The great enemy is the fear of death … and it was introduced in the garden by Satan, they insist, not God.  It is the fear of death that makes us grasping and ungenerous.  Jesus died and rose, not to atone for sin or placate the Father, but in order to conquer the fear of death for us.  Jesus’ resurrection and our incorporation into it overcomes the sting of death and with it the selfishness that death inspires.  He thus leads his brothers and sisters to a life of compassion and unstinting generosity in imitation of the boundless generosity of “God.”  We become like God — divinized — by being immersed through baptism in Jesus’ divine humanity and learning how to love one another without measure as “God” loves us; the human family is transformed and the earth along with it.  This is theosis, human perfection; it is immediately, intrinsically social.  We become fearless; we can afford to fight for justice and live with joyous abandon.  We learn to love one another the way “God” loves us.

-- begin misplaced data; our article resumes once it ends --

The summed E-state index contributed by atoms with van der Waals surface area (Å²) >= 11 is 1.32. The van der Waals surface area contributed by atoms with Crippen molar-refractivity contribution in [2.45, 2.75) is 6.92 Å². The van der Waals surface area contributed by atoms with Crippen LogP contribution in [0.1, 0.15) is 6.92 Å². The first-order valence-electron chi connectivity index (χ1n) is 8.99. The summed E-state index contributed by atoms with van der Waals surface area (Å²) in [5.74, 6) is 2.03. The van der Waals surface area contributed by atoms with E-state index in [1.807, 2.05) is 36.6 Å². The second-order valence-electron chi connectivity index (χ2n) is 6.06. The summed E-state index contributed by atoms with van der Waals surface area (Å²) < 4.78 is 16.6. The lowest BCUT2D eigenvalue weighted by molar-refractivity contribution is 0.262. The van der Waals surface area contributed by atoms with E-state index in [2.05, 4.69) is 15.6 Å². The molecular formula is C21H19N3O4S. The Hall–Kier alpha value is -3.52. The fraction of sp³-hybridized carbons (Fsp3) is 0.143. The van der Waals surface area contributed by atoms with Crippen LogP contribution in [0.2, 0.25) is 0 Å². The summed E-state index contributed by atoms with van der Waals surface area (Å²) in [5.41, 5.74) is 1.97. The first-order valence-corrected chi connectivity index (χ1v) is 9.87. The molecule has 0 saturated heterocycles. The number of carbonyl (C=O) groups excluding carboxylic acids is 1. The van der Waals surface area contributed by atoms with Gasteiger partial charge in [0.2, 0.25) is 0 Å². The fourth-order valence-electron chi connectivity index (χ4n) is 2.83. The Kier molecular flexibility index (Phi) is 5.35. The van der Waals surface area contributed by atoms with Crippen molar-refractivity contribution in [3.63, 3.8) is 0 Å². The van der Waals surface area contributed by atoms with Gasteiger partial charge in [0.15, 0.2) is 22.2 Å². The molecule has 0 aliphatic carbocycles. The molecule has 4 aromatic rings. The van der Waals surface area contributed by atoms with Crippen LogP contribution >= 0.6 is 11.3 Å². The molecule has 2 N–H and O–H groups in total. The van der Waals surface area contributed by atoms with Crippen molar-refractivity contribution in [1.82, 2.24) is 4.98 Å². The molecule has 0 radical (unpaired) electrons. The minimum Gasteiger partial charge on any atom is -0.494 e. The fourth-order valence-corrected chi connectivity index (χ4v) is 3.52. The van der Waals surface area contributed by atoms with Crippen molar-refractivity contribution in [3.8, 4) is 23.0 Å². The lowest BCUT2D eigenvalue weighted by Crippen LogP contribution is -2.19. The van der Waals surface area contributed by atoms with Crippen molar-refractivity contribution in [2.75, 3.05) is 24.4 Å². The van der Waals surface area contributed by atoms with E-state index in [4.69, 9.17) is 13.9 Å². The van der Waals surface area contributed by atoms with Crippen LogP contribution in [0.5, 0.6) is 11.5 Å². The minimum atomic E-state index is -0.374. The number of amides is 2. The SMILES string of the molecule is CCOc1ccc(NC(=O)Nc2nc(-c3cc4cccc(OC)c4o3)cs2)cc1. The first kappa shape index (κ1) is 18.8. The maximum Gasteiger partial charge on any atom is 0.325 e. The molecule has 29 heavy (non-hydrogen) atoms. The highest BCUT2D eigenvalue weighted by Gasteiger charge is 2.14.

Notice: there is no insulted “God,” no infinite offense, no atonement, no compensating for the disrespect to “God’s” authority, no universal guilt, no “double predestination,” no moral impotence, no infants condemned to  eternal torment.  The “God” imagined by the Greek Orthodox narrative “seeks not his own” and wants nothing except to have us understand him and share his joyous life of boundless love.  There is also little talk of “heaven,” it being understood that to love one another as God loves is itself paradise, and if indeed there is such a place, what makes it “heavenly” is the love that will bind us all together there even as it does here.

________________________________________________________________

[1] Ex 20:5; Ez 18:20

[2] To Simplicianus, I. 2,16 quoted in Fredricksen, op.cit. p.182

[3] John S. Romanides, The Ancestral Sin, tr. George Gabriel, Zephyr Press, Ridgwood NJ, 2008 (1957).  Fr. Romanides was a theologian and Patristic scholar who taught theology at Universities in Thessalonica, Greece and Balamand, Lebanon.  He died in 2001.

“We are indeed his offspring”